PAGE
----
Sometimes it seems like no one has seventeen-year-old Dee Adair’s back. She’s got enough stress dealing with her little bro being locked up, a heartless homophobic grandmother, and an ex-girlfriend who gives her trouble every time they cross paths.
Now, sacred Lighting Peak—her only place of peace—is scheduled for destruction. Bulldozers and dynamite are poised to excavate the mine, massacring the animals who live there in the process. Matrika Shergill, the mine’s hot no-nonsense owner, couldn’t care less about the furry little darlings.
Dee must find the inner strength from her meditation practice to weather violence and betrayal—and harness the power of friendship—if she is to save Lightning Peak. Discouraged by apathetic adults, pursued by murderous goons, inspired by a sage, and yearning for love, she presses onward.
The Buddha of Lightning Peak forges the transformational journey of an imperfect African-American lesbian teen lit up by the heroic promise to help all living things no matter what.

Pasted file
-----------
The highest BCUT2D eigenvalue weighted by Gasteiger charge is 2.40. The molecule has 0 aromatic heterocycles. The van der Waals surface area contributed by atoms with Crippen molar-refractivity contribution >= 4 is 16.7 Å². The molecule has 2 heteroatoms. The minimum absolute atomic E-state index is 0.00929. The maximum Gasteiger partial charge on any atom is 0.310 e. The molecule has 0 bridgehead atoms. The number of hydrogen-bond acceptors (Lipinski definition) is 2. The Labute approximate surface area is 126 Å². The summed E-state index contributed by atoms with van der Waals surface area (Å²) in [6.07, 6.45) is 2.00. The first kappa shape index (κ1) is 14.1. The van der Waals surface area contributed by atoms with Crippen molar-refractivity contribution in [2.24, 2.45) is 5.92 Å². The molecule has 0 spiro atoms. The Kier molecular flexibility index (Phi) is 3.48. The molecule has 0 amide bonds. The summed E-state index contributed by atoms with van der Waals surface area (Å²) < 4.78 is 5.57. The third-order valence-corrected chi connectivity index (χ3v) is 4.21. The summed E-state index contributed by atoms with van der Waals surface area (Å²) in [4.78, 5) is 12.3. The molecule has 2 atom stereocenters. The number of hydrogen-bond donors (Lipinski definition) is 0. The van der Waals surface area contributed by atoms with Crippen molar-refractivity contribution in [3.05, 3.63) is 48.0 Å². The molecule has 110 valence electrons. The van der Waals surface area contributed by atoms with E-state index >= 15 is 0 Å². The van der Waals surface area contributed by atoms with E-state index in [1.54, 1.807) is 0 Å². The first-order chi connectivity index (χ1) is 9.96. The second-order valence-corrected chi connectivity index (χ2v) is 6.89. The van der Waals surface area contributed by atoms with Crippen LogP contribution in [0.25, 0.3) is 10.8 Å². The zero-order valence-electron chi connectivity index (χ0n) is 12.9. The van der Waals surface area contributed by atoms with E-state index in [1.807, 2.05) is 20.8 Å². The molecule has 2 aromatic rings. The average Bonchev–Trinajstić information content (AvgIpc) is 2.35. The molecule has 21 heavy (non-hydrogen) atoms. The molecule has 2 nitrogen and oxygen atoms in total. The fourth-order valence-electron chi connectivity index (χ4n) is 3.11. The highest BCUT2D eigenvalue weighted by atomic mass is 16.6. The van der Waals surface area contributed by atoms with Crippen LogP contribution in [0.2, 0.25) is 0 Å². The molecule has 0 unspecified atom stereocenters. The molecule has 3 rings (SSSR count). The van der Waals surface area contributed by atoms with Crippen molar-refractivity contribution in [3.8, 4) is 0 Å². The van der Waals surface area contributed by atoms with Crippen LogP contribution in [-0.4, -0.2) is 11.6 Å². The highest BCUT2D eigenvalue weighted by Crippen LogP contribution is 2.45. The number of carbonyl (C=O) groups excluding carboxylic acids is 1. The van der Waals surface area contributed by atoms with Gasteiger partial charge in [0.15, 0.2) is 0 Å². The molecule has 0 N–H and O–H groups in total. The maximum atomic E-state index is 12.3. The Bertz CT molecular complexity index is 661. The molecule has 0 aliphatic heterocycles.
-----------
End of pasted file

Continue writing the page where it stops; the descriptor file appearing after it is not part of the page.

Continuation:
Behind the Scenes for The Buddha of Lightning Peak
I don’t do superficial. It’s just not in my bag of tricks to write a book without depth. Come with me as the journey continues around the circle of the mandala of the Fierce Black Mother (Throma Ngakmo in Tibetan), the main practice of the spiritual teacher of all four of the teen protagonists in the Cycle of the Sky collection.
In the second book in the Cycle of the Sky collection we move around clockwise to the northern direction of the mandala and the theme of competitiveness being transformed into wisdom is explored, as well as forceful energy of subduing negative forces is explored.
In Buddhism, we don’t really have enemies. Our experience other people and events is shaped so heavily by the ingrained preconceived notions we have carried through many lifetimes that everything can be viewed as a projection of our own minds. So, Dee’s encounter with her enemy Matrika is complicated. Her name itself has very interesting associations in the ancient Indian religion as well as in tantric Buddhism. In this book, our heroine is as entranced by her enemy as she is horrified.
Alameda, California heading north to Richmond and Plum City, Cutter County, Cutter Range, Lightning Peak (modeled after Yuba City, Sutter County, Sutter Buttes and the South Peak of Sutter Buttes). Some scenes at Juvenile Detention in San Leandro.
- Jealousy, envy, competitiveness
- All-accomplishing activity
- Enlightened activity
- Green, Black
- Characters who embody the theme:
- Dee Adair (acitivity), Leslie (embodiment) Pauline (protector)